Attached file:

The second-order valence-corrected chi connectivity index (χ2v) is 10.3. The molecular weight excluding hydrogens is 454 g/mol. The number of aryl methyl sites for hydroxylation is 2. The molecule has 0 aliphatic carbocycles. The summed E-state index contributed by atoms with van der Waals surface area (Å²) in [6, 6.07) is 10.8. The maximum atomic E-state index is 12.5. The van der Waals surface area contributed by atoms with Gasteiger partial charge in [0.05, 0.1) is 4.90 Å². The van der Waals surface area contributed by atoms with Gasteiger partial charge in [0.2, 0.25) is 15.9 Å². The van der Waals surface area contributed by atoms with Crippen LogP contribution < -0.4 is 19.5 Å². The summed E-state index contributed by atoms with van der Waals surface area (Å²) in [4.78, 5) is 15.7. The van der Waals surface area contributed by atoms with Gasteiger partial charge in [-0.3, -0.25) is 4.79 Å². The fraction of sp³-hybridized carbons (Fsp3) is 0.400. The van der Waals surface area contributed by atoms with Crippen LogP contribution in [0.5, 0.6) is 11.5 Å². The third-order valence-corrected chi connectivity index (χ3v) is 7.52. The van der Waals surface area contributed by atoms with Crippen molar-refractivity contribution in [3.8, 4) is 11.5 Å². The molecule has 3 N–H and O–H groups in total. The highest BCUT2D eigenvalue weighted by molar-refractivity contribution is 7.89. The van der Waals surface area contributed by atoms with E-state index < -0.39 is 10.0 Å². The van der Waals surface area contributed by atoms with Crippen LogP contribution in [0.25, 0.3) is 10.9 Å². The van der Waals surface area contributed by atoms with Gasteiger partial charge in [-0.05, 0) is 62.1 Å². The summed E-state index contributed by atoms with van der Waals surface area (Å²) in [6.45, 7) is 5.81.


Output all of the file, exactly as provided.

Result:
The second-order valence-corrected chi connectivity index (χ2v) is 10.3. The molecular weight excluding hydrogens is 454 g/mol. The number of aryl methyl sites for hydroxylation is 2. The molecule has 0 aliphatic carbocycles. The summed E-state index contributed by atoms with van der Waals surface area (Å²) in [6, 6.07) is 10.8. The maximum atomic E-state index is 12.5. The van der Waals surface area contributed by atoms with Gasteiger partial charge in [0.05, 0.1) is 4.90 Å². The van der Waals surface area contributed by atoms with Gasteiger partial charge in [0.2, 0.25) is 15.9 Å². The van der Waals surface area contributed by atoms with Crippen LogP contribution < -0.4 is 19.5 Å². The summed E-state index contributed by atoms with van der Waals surface area (Å²) in [4.78, 5) is 15.7. The van der Waals surface area contributed by atoms with Gasteiger partial charge in [-0.3, -0.25) is 4.79 Å². The fraction of sp³-hybridized carbons (Fsp3) is 0.400. The van der Waals surface area contributed by atoms with Crippen LogP contribution in [0.5, 0.6) is 11.5 Å². The third-order valence-corrected chi connectivity index (χ3v) is 7.52. The van der Waals surface area contributed by atoms with Crippen molar-refractivity contribution in [3.8, 4) is 11.5 Å². The molecule has 3 N–H and O–H groups in total. The highest BCUT2D eigenvalue weighted by molar-refractivity contribution is 7.89. The van der Waals surface area contributed by atoms with E-state index < -0.39 is 10.0 Å². The van der Waals surface area contributed by atoms with Crippen LogP contribution in [0.25, 0.3) is 10.9 Å². The van der Waals surface area contributed by atoms with Gasteiger partial charge in [-0.05, 0) is 62.1 Å². The summed E-state index contributed by atoms with van der Waals surface area (Å²) in [6.45, 7) is 5.81.